Donald H. Oliver served in the Senate of Canada from 1990 to 2003.
With Black History Month just behind us and fresh in our minds, it’s a good time to ask whether Canadians genuinely came out in large numbers to recognize and celebrate the contributions of Black Canadians and to search out creative ways of combatting systemic anti-Black racism.
We can also ask: Has the Black Lives Matter movement and the heinous knee-on-neck killing of George Floyd, witnessed in real time around the globe last year, aroused a desire to seek out the untold stories of almost forgotten Black communities, such as Amber Valley in northern Alberta and Willow Grove in New Brunswick? Amber Valley was once the largest Black community in Western Canada.
There are positive signs. Canada Post honoured them both with a new stamp this year. And the Royal Canadian Mint produced a one-ounce pure silver coin that honours the legacy of Black Loyalists in Canada.
There was also some encouraging evidence that books and articles by Black authors and scholars were sold out or all spoken for. Black videos, stories rich in Black history and Black art in all its forms were all hard to come by because the demand was so strong. There was a widespread and a heightened new interest and desire to learn more about the heart and soul of the Black man. This was great news and was commendable.
This new spirit moved the yardsticks forward and many, many Canadians finally understood that there was something substantial to celebrate. In Nova Scotia, we can trace our history back about 400 years so there’s certainly a lot to recognize and celebrate. Those same Canadians are anxious to visit and study in our Black museums.
But was it enough?
We have to pause, shake our heads and remember there is another side. Author W.E.B. Du Bois’s classic text The Souls of Black Folk from 1903 referred us to the word “veil” as a wall built to exclude Blacks from the white world of opportunity.
That world of opportunity is still lost in Canada because systemic anti-Black racism is still here in all its forms. We see it every day in our justice system, in our nursing homes, on our streets, in our hospitals and on TV. We read about it in our journals and newspapers. So that means to me that all Black men and women in Canada, in spite of gains in February’s Black History Month, must continue to live every day with the constant reminder that they are different from most other Canadians.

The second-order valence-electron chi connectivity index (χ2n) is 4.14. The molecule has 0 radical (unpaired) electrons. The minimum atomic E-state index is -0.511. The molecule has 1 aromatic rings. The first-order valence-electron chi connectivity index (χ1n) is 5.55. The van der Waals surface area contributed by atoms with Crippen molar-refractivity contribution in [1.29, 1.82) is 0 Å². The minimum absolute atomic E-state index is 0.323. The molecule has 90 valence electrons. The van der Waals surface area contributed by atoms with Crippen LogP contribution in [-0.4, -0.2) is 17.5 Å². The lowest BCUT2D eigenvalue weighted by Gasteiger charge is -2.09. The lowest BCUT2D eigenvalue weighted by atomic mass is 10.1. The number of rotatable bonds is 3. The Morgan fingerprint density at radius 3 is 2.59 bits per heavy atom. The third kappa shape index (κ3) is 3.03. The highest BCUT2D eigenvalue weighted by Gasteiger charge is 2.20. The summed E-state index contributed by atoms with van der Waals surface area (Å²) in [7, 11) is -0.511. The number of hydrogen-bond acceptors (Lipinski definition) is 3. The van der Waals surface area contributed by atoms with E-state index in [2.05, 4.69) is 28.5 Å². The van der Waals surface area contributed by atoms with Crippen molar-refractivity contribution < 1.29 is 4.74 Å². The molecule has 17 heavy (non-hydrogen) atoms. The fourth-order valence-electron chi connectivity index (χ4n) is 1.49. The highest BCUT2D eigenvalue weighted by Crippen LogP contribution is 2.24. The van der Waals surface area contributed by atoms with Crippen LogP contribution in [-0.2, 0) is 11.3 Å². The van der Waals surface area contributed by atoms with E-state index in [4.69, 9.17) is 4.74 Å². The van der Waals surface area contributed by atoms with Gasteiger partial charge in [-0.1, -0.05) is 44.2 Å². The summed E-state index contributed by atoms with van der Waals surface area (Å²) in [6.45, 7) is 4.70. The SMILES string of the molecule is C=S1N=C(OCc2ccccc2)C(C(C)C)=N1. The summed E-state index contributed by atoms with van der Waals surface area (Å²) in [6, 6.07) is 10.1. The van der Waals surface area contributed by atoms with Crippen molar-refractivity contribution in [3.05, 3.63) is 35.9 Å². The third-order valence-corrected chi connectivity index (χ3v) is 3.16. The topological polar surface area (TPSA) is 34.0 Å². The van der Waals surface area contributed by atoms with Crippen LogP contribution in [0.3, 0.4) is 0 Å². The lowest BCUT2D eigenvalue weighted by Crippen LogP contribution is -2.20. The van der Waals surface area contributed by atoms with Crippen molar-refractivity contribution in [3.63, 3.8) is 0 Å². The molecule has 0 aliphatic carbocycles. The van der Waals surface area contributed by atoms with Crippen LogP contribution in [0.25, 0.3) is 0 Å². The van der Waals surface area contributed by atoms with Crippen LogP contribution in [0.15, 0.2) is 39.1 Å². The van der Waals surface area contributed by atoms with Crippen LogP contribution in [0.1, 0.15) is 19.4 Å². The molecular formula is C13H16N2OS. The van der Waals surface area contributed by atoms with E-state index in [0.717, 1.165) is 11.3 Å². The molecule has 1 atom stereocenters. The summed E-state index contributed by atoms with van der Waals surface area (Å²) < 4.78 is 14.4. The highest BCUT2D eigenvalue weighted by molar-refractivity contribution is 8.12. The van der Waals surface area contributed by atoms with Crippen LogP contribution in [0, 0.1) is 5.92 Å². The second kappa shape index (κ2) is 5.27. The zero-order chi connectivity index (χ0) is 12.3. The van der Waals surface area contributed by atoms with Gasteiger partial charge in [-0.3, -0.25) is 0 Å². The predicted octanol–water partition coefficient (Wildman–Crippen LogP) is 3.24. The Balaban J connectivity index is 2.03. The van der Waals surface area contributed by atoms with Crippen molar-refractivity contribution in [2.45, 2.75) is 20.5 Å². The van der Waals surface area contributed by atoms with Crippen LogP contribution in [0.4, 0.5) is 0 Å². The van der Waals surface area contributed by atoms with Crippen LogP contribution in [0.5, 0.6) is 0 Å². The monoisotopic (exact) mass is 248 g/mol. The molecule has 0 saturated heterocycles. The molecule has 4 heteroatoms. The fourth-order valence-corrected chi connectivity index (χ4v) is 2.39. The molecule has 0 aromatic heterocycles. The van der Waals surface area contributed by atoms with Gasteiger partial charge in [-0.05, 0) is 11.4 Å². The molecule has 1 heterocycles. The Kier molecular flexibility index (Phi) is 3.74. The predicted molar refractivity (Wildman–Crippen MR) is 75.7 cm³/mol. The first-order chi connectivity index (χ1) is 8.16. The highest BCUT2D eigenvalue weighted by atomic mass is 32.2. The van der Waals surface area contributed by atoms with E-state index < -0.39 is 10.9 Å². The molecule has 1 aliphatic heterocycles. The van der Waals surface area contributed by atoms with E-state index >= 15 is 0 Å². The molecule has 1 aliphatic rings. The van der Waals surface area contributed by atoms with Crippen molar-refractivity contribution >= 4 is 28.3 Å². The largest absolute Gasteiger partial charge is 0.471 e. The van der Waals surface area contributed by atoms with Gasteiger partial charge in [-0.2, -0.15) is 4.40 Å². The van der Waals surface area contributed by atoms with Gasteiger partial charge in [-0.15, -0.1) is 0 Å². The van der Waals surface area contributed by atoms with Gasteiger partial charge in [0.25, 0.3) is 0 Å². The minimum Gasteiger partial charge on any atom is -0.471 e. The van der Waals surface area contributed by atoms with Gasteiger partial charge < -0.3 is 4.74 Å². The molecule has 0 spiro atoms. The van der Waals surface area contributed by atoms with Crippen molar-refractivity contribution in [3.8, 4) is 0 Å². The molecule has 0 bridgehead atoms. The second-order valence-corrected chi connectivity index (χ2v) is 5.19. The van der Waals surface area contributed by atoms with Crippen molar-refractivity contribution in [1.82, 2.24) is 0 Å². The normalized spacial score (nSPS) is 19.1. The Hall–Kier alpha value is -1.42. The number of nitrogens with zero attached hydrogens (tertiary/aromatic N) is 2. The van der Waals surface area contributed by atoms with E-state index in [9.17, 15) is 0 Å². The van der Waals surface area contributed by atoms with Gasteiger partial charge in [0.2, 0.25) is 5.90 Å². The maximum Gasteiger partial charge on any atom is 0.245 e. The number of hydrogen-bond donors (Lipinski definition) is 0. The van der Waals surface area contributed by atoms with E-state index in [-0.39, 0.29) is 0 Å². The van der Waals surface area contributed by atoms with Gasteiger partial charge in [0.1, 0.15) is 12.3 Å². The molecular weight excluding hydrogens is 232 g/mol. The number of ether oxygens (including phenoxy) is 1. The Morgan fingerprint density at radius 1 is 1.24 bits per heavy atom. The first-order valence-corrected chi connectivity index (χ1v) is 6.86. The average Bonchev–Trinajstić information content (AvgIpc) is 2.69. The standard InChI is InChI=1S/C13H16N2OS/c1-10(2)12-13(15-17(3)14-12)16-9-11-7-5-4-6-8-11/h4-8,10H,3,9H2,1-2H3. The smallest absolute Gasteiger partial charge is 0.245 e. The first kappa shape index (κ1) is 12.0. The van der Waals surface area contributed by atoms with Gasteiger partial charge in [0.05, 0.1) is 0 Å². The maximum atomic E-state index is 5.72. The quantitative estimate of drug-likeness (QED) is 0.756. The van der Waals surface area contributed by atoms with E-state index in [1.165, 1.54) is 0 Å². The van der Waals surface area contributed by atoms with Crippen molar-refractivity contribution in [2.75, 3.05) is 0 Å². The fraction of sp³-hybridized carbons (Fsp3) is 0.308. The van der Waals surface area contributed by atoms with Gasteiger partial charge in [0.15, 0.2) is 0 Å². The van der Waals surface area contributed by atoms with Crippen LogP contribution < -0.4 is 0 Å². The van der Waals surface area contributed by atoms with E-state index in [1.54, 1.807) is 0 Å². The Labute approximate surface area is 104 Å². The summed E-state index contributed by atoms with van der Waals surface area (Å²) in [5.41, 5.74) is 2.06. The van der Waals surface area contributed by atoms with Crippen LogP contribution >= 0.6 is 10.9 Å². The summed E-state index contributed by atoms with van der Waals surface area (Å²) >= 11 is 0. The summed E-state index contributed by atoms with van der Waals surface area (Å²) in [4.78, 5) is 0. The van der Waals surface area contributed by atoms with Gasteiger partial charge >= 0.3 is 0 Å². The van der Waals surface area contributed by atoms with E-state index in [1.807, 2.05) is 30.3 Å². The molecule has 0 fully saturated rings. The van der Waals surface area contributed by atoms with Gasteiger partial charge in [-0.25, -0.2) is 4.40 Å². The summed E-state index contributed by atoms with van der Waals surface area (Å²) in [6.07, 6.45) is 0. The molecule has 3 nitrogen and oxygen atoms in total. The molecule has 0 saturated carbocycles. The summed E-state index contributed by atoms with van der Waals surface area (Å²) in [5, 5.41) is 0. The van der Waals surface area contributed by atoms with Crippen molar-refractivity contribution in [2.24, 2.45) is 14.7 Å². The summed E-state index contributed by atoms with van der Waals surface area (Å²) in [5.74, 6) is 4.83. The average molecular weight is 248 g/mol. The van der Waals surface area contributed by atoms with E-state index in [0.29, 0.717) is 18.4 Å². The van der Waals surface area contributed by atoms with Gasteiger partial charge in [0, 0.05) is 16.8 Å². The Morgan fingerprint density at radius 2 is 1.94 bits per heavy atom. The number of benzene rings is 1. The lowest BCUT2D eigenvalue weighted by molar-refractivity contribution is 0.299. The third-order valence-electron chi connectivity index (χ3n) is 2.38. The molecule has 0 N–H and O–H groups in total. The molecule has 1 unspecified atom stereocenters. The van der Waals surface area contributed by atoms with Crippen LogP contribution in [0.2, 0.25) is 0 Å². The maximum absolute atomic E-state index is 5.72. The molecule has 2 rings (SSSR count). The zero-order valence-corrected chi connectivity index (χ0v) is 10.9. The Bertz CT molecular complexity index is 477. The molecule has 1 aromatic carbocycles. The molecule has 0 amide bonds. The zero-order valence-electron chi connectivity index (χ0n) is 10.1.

I believe the defining test of systemic racism in Canada is when I no longer have to somehow prove that I, as a Black Canadian, am worthy to participate in and enjoy all the fruits, benefits and perks of daily living that have been bestowed on the white majority by virtue of their privilege.
Black History Month 2021 did not engage enough people to blow away that ignominious cloud of “worthiness,” so it still lingers over us. Canadians did not virtually stand up en masse and choose to adopt a significant pledge like the one from the BlackNorth Initiative, a movement committed to ending systemic racism, and shout out that enough is enough. Deputy ministers in government and chief executive officers can speed up the internal cleansing and make meaningful change by committing to the BNI’s pledge:
- Ensuring that no barriers exist to prevent Black employees from advancing.
- Implementing or expanding unconscious bias and anti-racism education.
- Sharing best – and unsuccessful – practices.
- Creating and sharing strategic inclusion and diversity plans with boards of directors.
- Working with members of the Black community.
- Engaging Canada’s corporate governance framework.
- Creating the conditions for success.
More work has to be done, and we should commit to doing it before February, 2022. We need viable targets for appointing Black people to boards of directors and to fast-track brilliant Black junior executives to senior executive positions. We need more Black deputy ministers in the public service of Canada.
Real, lasting change must start at the top. So, when former MP Jean Augustine stood in the House of Commons and, later, I stood in the Senate of Canada on March 4, 2008, and had our motions passed unanimously to “recognize the contributions of Black Canadians” and that February be recognized as Black History Month, we knew that the Parliament of Canada had spoken.
It must now speak again through the voice of our Prime Minister, who has promised that he would do many powerful things to rid Canada of the scourge of systemic anti-Black racism, but he has failed to deliver on the Black agenda. With the support of all caucuses in Parliament whom I believe genuinely want change, I know that ways will be found to move the yardsticks even further forward.
Let’s commit today to making 2022 Black History Year – to provide the time necessary to make the institutional changes required.
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